Uganda election: blood, bribes, bullets!
Never a dull moment: A ballot stained by blood, bribes, bulletsPublished on January 11, 2021, The East African
Elections in Uganda have always been controversial. When the Catholic-leaning Democratic Party and its leader Benedicto Kiwanuka won the first election in 1961 just before Independence, the Anglican-aligned colonial government muddied the waters and arranged fresh elections the following year. They were dutifully won by the Anglican Uganda Peoples’ Congress and Milton Obote.
After being ousted by Idi Amin, Obote returned in 1980 to, once-again steal the election from DP this time under Paul Kawanga Ssemogerere. This gave Yoweri Kaguta Museveni and his National Resistance Army/Movement the justification to launch the five-year guerrilla war that brought him to power but little incentive for electoral reform.
Each of the five direct elections the country has had since 1996 have been marred by widespread vote-rigging, gerrymandering, violence and other unconventional barriers. For the 2006 election the main opposition candidate, Kizza Besigye, was nominated while in jail facing what were later declared trumped-up rape and treason charges.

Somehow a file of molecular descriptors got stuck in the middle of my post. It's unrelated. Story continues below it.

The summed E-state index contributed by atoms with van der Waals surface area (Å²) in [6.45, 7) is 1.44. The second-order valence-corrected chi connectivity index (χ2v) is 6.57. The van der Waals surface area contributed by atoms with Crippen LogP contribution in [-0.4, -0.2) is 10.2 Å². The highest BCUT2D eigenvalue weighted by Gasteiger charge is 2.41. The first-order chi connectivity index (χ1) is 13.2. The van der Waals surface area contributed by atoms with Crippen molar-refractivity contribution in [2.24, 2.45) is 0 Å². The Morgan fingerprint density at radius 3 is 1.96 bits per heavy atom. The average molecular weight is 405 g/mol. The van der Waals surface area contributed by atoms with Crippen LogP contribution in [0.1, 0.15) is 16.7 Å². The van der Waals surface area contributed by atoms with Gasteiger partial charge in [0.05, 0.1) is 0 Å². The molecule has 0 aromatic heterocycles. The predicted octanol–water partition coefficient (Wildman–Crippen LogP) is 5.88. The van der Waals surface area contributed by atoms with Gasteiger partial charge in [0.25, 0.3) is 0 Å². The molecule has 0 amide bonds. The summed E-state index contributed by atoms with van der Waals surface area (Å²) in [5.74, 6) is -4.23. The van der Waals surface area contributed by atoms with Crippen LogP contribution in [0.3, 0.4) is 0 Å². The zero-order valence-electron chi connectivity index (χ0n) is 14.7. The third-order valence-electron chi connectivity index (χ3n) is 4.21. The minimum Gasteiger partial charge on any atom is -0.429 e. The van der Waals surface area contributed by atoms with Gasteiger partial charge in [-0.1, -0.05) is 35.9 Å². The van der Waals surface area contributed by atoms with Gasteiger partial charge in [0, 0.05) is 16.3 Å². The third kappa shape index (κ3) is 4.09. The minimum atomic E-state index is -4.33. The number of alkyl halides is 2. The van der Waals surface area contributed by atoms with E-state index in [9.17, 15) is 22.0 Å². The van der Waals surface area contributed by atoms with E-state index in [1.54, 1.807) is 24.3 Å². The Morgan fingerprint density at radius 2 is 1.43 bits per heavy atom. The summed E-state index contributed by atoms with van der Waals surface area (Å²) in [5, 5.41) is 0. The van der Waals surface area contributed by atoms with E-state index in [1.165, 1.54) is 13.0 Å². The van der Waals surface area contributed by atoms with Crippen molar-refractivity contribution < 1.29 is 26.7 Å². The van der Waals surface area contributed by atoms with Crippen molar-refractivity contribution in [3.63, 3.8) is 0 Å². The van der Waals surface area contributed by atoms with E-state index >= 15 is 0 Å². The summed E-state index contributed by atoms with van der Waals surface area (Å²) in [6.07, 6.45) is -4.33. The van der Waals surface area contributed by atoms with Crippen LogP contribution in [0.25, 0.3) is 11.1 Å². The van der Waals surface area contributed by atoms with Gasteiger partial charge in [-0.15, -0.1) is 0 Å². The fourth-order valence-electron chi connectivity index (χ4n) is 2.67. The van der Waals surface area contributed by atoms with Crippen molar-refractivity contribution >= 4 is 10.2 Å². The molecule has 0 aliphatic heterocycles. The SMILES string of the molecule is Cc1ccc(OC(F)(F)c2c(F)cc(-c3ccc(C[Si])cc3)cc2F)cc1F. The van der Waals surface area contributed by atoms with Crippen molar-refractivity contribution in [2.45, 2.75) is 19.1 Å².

In 2016, Dr Besigye was arrested on Election Day after he stormed a security location at which he claimed the results were being tampered with to favour the incumbent.
Yet the violence in this election has been unprecedented. It started in December 2017 when fistfights broke out in parliament during a controversial, but ultimately successful effort to amend the Constitution to remove the presidential age-limit and allow President Museveni to run again.
It continued into subsequent parliamentary by-elections and political mobilisation. Then came the coronavirus pandemic. Political rallies and gatherings were some of the first to be banned when the government imposed social distancing rules.